Hero For Hire #12
Issue(s): Hero For Hire #12
He uses his alchemy gun to turn the floor under her into glass, causing her to fall through the floor and get critically wounded.
Cage returns from stuffing JJ's money down his throat to see the commotion at the health clinic. The secretary's employer hires Cage to find Chemistro. Cage starts by sending some of the glass Chemistro created to a lab, where they discover that after a while the glass turned to dust.
Chemistro was a lab worker at Mainstream who got sick of the day to day grind and built his alchemy gun on company time, leading to a dispute with his employers that resulted in him being fired. Now he is using his gun to extort money from them. When Cage fights him, he recognizes that he is black and tells him to knock off all the super-villain high talk.
Cage: Who you tryin' to jive, Circles? I heard you rappin'... so climb off the super villain dialogue! Chemistro: Okay bro' -- you want soul to soul, you got it!
Turning the floor into something else seems to be a favorite trick of his. When fighting Cage, he chooses paper instead of glass.
Later in the fight, Chemistro turns his foot to steel, gaining a temporary advantage but losing it when his foot crumbles to dust.
Phil Fox finds that JJ won't run any stories on Cage after the events of Amazing Spider-Man #123.
Instead he tries to blackmail Cage with the info about his prison break, but that doesn't work out so well for him either.
Again, Englehart brings a new level of quality to the writing at Marvel. Despite the fact that it is obvious that he is writing in an exploitation style based on movies like Shaft, his characters and plots seem more meaningful than the majority of Marvel's output in the 70s.
On the other hand, here's what Christopher Priest has to say:
I can't speak to the motives of the white writers who've handled Cage in the heady blaxploitation days of the early 1970's, but, as a reader, most of that work seemed disingenuous, having not much in the way of anything that was true to my experience as a black youth in America. The larger body of work in mainstream super-hero comics is written by whites, and the larger body of African or African-American characters bear not much resemblance to any real black culture. A great deal of it is an appropriation of black culture and voice; it seems to be what white people think black people are. It's more amusing than offensive, but, taken at face value, black society in comic books seems an almost invented culture, as made up as Smallville or the Legion of Super-Heroes' headquarters, sewn together by glimpses of television shows or movies. Black culture as represented by Sherman Helmsley or Jimmy Walker or Richard Roundtree. It's an RPG universe subset Black People, with a list of rules and hair styles and speech patterns, invented for the game, but bearing little resemblance to any actual culture.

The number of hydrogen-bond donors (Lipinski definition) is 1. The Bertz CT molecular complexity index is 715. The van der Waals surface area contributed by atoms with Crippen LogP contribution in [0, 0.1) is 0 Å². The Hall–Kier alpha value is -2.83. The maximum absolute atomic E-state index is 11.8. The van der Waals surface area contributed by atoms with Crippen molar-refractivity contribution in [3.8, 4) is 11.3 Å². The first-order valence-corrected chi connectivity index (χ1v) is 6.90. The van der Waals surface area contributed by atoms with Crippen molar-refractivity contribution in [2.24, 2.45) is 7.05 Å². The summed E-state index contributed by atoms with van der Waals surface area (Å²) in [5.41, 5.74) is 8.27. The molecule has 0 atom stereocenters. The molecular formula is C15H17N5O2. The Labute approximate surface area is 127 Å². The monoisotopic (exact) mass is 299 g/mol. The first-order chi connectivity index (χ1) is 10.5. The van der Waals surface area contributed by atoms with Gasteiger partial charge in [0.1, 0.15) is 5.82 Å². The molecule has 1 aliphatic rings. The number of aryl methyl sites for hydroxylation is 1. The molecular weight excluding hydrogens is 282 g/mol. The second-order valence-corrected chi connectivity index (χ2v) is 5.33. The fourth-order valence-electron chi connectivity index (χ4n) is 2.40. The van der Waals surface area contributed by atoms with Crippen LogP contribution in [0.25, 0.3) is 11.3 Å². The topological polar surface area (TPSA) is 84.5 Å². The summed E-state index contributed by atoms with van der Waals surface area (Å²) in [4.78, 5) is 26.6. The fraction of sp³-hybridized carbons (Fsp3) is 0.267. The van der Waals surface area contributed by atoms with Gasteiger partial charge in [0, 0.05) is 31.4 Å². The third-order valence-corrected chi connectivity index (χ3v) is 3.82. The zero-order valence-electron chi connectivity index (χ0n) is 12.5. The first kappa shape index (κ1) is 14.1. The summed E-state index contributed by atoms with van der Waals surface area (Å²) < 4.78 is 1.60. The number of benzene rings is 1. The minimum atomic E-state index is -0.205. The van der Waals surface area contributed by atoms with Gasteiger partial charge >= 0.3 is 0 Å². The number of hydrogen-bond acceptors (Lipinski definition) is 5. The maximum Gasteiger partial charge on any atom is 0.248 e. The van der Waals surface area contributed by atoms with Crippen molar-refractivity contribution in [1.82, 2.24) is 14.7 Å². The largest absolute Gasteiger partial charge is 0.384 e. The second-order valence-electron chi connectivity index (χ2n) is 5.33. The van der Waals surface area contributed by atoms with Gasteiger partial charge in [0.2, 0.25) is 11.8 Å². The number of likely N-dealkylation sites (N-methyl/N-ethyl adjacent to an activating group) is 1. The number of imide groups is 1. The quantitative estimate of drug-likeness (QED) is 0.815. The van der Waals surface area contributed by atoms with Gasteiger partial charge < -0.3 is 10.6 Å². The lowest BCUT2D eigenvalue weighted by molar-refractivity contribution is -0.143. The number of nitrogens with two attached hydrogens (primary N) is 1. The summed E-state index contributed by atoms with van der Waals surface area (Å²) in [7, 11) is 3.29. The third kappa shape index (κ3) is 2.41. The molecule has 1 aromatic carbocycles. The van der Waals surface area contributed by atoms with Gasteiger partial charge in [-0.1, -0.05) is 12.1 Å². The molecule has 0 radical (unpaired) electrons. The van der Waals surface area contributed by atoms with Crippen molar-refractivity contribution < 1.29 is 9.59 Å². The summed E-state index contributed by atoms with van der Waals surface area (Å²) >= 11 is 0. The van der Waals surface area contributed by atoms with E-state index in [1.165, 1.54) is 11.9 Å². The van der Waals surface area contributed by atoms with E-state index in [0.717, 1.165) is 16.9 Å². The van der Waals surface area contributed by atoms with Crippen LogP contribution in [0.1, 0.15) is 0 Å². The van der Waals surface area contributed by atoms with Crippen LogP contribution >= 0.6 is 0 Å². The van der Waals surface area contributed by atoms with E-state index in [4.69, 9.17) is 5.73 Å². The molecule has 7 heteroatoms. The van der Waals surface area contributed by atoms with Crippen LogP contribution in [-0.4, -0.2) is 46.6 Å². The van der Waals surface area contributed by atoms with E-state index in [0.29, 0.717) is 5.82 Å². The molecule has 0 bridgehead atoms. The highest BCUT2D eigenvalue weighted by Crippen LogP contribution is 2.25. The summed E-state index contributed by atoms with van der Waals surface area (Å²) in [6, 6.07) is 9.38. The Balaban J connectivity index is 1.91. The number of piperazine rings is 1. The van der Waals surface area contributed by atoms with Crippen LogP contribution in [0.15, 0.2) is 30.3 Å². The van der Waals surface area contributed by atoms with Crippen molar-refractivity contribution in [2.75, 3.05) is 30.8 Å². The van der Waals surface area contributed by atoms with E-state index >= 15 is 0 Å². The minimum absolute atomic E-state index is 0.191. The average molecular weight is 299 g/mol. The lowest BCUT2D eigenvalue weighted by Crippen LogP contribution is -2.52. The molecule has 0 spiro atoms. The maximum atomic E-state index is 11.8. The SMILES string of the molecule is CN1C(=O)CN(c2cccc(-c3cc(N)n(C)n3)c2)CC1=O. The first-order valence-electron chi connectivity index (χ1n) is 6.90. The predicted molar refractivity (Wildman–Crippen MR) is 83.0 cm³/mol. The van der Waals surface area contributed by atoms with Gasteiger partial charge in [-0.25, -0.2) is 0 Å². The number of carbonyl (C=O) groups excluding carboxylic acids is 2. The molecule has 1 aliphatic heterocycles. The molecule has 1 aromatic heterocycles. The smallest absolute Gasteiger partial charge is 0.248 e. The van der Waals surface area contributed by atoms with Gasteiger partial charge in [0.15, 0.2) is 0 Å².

I think the disconnect is that Englehart really is trying to write in a blaxploitation movie style and not trying to represent real black culture. Whether that makes these stories OK or not is a different debate, i suppose.
Another "Sweet Sister!". It's not Christmas yet.
Quality Rating: C+
Chronological Placement Considerations: Takes place concurrently with and then directly after Amazing Spider-Man #123.
Continuity Implant? N
Reprinted In: N/A
Inbound References (1): show
Chemistro, D.W. Griffith, J. Jonah Jameson, Luke Cage, Noah Burstein, Phil Fox, Spider-Man
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